Simple adjectives should be avoided at all times, telling me her face is fat doesn't actually add to the picture in my mind, she is a cook, I'd expect her to be a little overweight, though even if she isn't does it matter? If not cut it out.

The description of him is better, you are showing us more than telling us, but it could still be a little cleaner, probably down to how you show us. We find out soon enough that he is a stranger, you don't actually have to tell us that just yet, calloused hands is a nice touch though, perhaps have him holding out his bowl with calloused hands, maybe even slopping some soup onto his clothes and not caring, they would both give you a similar picture without you having to tell us anything. Also remember that as the writer you are God in this world. You know whether the cook is used to seeing strangers, and if you aren't telling us one way or the other cut it out.

Anyway I have gone on enough for one post, if you want me say more then let me know. Please don't lose heart, this piece works and with a little editing could be pretty good.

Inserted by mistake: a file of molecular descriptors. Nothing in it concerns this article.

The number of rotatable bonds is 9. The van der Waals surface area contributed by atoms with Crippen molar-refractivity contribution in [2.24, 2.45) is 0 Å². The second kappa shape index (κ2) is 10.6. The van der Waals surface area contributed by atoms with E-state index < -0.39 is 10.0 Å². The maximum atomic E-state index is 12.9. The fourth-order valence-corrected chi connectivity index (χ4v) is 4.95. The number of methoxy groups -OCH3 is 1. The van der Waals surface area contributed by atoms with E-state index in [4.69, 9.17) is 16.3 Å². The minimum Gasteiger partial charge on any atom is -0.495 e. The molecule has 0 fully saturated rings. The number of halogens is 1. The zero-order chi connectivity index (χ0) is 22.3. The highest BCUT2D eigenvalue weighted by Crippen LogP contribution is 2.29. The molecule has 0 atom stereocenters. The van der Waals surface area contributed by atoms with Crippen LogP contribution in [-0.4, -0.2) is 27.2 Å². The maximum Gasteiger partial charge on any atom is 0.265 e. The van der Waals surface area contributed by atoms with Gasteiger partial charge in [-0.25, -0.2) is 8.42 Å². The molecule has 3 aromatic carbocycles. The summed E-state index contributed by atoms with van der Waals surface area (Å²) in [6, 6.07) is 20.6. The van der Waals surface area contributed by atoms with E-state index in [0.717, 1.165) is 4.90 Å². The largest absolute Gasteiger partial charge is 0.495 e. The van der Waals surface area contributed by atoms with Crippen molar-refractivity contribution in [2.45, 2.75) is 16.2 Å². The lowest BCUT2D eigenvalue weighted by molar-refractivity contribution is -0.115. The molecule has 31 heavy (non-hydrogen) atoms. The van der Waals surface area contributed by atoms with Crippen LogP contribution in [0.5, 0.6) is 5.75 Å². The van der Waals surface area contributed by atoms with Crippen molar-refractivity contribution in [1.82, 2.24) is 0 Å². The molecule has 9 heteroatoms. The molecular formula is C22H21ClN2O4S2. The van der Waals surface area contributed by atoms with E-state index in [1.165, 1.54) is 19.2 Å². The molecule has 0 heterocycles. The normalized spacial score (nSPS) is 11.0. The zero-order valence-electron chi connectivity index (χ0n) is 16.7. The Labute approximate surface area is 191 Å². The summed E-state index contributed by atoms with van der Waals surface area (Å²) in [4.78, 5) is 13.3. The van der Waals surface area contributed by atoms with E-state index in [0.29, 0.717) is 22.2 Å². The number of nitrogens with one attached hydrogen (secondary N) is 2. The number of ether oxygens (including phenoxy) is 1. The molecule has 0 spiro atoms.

J

Dawnstorm
October 27th, 2003, 03:06 PM
Your good with characters, psychological and social dynamics. However, you could give us more information about the setting.

On my first time through the story I wondered about the setting 3 times:

1. I imagined a modern type of inn or something (cars parked before it; electrical stove in the kitchen etc.); I took it for granted that this was the setting, until you mentioned the sword. As you mention "peasants" further down, it is quite clear that I was wrong.

2. When the man "loudly dropped some coppers on the table", I realized that I didn't know anything about the noise level of the tavern(?). There's a limit to how loudly you can drop coins, and in an average tavern the white noise level of the conversation will drown out the sound of coins dropping, unless you're close to the coins (neighbouring tables).

3. I had problems with imagining the scene of the last paragraph: "the path" (what path?, why a path and no road?). "Places like this" (what places? Edge of town? near oaktrees at the side of a path? near a town like this?) "If his target came after him" (his target is close by?)

For me, setting is one of the hardest things to write: too much description and you bore your audience, too little and you run risk of omitting important information.

NpPaintballer09
October 27th, 2003, 04:20 PM